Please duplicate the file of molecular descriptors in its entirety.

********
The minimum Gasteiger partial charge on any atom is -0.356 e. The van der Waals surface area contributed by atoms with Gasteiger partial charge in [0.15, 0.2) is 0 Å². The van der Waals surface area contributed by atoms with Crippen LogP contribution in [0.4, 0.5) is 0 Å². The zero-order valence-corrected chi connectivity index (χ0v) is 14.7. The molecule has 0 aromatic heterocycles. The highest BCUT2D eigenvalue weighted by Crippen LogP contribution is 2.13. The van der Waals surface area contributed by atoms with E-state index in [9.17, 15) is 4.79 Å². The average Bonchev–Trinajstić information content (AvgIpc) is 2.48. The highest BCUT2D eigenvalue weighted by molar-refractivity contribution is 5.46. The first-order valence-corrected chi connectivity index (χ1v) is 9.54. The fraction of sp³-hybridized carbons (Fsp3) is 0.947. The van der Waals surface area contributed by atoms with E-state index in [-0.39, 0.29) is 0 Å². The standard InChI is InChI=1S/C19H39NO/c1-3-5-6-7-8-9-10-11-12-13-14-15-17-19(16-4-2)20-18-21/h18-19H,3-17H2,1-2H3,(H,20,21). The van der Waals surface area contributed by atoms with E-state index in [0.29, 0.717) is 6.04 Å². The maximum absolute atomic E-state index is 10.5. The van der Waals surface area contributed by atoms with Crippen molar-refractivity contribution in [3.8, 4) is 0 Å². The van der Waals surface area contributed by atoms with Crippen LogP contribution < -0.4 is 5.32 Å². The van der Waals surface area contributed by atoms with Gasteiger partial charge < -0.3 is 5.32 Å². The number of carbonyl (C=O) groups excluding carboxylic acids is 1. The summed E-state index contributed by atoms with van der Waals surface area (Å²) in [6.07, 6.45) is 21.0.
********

The minimum Gasteiger partial charge on any atom is -0.356 e. The van der Waals surface area contributed by atoms with Gasteiger partial charge in [0.15, 0.2) is 0 Å². The van der Waals surface area contributed by atoms with Crippen LogP contribution in [0.4, 0.5) is 0 Å². The zero-order valence-corrected chi connectivity index (χ0v) is 14.7. The molecule has 0 aromatic heterocycles. The highest BCUT2D eigenvalue weighted by Crippen LogP contribution is 2.13. The van der Waals surface area contributed by atoms with E-state index in [9.17, 15) is 4.79 Å². The average Bonchev–Trinajstić information content (AvgIpc) is 2.48. The highest BCUT2D eigenvalue weighted by molar-refractivity contribution is 5.46. The first-order valence-corrected chi connectivity index (χ1v) is 9.54. The fraction of sp³-hybridized carbons (Fsp3) is 0.947. The van der Waals surface area contributed by atoms with E-state index in [-0.39, 0.29) is 0 Å². The standard InChI is InChI=1S/C19H39NO/c1-3-5-6-7-8-9-10-11-12-13-14-15-17-19(16-4-2)20-18-21/h18-19H,3-17H2,1-2H3,(H,20,21). The van der Waals surface area contributed by atoms with E-state index in [0.29, 0.717) is 6.04 Å². The maximum absolute atomic E-state index is 10.5. The van der Waals surface area contributed by atoms with Crippen molar-refractivity contribution in [3.8, 4) is 0 Å². The van der Waals surface area contributed by atoms with Crippen LogP contribution < -0.4 is 5.32 Å². The van der Waals surface area contributed by atoms with Gasteiger partial charge < -0.3 is 5.32 Å². The number of carbonyl (C=O) groups excluding carboxylic acids is 1. The summed E-state index contributed by atoms with van der Waals surface area (Å²) in [6.07, 6.45) is 21.0.